Believe me, things have gotten better. Alot better. If your husband is American, all you have to do is ask his grandmother or mother...or for that matter, his grandFATHER.

Fifty years ago, you wouldn't even have been able to marry your husband in most States. He knows that, too, I'm sure.

Rise above it (racism) and enjoy your life.
HAve you heard of Holla Back, the website where women snap pics of men who harass them and post them? There should be something similar for this type of racial harassment.
Awful. I'm so sorry about this, Joan. How can we ever really know unless we have experienced it for ourselves.
What I meant to say but was typing too fast is, "how can we ever know how it feels unless it has ever happened to us."
Thank you for all the interesting and thought-provoking comments.
@hugs, me~ I love the goal: one child at a time.
How painful for you both.
Sending you a hug and hope that you realize you are both on the same team.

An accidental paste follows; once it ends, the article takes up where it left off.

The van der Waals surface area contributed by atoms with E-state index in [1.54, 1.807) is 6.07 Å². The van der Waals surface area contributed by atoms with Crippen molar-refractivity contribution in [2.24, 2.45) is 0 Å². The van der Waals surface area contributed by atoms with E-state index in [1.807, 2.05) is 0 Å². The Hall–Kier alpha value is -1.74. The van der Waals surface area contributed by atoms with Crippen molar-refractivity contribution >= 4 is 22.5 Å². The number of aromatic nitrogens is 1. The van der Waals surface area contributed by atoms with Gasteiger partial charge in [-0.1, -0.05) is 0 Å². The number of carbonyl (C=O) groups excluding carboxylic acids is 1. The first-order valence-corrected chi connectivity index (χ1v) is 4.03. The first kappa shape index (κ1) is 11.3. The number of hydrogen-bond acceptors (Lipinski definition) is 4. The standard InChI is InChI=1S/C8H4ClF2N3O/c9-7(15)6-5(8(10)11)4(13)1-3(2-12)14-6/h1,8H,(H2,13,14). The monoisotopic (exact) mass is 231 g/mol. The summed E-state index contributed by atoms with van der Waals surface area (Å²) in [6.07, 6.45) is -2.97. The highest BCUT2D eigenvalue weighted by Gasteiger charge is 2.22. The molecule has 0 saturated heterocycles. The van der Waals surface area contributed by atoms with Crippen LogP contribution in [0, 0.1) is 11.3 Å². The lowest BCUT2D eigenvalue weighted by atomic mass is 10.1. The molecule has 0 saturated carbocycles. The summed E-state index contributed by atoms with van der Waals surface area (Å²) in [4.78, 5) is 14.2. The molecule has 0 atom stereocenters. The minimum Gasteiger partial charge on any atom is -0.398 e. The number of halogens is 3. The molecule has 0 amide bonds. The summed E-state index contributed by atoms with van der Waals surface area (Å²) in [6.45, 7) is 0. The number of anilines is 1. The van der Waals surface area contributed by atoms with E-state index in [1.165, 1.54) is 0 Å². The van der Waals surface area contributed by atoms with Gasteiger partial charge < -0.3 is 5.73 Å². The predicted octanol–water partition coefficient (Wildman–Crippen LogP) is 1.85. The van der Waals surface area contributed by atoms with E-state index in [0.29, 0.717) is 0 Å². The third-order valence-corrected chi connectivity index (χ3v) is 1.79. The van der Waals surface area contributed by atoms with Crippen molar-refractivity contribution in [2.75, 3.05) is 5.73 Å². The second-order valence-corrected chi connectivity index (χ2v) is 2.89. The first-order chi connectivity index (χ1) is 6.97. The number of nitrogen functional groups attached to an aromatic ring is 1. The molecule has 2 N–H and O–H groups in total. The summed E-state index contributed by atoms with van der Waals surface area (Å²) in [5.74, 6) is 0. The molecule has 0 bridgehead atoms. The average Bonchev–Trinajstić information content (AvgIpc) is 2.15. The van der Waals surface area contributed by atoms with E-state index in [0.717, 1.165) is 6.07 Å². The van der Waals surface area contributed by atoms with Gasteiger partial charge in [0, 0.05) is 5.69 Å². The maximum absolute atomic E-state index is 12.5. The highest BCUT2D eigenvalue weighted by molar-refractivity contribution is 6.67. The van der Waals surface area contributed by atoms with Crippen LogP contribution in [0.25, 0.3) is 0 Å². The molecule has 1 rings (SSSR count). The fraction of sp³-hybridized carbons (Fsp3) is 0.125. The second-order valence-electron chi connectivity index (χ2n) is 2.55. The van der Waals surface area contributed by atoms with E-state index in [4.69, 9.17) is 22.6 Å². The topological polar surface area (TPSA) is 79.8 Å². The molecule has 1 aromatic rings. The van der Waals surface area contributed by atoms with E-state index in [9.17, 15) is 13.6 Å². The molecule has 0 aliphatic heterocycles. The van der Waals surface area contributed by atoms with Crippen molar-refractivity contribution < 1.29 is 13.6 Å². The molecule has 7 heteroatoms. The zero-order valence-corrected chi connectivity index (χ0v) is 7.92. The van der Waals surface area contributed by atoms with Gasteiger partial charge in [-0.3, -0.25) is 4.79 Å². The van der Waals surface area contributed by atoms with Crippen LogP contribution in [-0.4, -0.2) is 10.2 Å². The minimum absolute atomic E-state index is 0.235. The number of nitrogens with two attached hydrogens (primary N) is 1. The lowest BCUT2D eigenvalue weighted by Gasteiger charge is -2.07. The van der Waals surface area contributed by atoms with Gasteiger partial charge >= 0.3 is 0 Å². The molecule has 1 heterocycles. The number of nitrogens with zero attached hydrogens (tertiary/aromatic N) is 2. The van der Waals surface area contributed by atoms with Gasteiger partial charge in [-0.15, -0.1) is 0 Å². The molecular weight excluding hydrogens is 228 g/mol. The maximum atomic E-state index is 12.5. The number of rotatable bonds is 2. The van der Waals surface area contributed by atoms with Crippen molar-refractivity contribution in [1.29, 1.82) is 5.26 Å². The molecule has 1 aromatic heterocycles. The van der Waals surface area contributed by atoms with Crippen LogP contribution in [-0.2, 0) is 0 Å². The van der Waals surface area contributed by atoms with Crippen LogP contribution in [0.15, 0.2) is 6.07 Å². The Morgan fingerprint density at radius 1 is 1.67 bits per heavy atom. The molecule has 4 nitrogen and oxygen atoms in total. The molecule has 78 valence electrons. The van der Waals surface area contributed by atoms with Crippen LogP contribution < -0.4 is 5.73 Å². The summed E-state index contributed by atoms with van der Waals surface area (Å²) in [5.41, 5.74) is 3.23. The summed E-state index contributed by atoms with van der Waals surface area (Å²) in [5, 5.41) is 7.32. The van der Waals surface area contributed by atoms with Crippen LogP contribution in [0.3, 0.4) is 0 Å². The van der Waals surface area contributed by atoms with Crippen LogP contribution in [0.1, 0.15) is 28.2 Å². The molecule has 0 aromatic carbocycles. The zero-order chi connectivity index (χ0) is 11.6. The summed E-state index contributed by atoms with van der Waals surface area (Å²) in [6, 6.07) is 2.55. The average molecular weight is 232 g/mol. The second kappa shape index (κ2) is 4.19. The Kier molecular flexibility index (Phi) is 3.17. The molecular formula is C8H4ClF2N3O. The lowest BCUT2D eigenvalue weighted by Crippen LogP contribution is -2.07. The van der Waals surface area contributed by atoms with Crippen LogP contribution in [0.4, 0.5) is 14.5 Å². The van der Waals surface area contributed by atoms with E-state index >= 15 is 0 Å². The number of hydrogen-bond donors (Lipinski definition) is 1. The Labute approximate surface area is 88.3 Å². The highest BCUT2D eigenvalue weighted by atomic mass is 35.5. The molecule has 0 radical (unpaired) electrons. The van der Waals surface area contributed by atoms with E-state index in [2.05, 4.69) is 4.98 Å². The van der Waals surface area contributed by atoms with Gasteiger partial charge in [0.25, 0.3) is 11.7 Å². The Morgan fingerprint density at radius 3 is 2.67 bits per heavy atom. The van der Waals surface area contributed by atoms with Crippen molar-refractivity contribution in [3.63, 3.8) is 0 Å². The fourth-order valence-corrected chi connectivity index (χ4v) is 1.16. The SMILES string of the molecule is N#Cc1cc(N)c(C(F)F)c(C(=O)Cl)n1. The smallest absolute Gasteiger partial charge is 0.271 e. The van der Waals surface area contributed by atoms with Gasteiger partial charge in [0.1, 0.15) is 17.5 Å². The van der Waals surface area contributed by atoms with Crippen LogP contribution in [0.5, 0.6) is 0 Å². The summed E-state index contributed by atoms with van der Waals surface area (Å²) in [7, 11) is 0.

I was stuck for a comment because I carry a bit of Pollyanna too and tend to see things as "better." But this makes me realize that "better" can still be nothing.
And if that shop was actually being robbed by real criminals, who do you think would've protected lives and property? The guy in the Cal shirt.

Did they even apologize?
It was painful enough reading this. I can't imagine how painful it was for you to write it, and for your husband to live it.

Maybe there were times when he thought that some progress had been made, that things had changed. But I would imagine that an incident like this sets the clock back to zero. The anger and the humiliation are almost unfathomable.

I would also imagine that this could drive a wedge between two people. The truth is that you both perceive the world and are perceived by the world differently. But I don't think it's insurmountable. Your realities are what they are, and you have to agree to understand and accept each other's realities.
Jeanette, you are exactly right. When my daughter and I talked about this on the phone yesterday, she said, "This is just the time for you to be sympathetic, not debate him." She is so so wise.
Thank you for *your* wise comment.
Those of us who have never walked a mile in your or your husband's shoes will never completely understand, will we.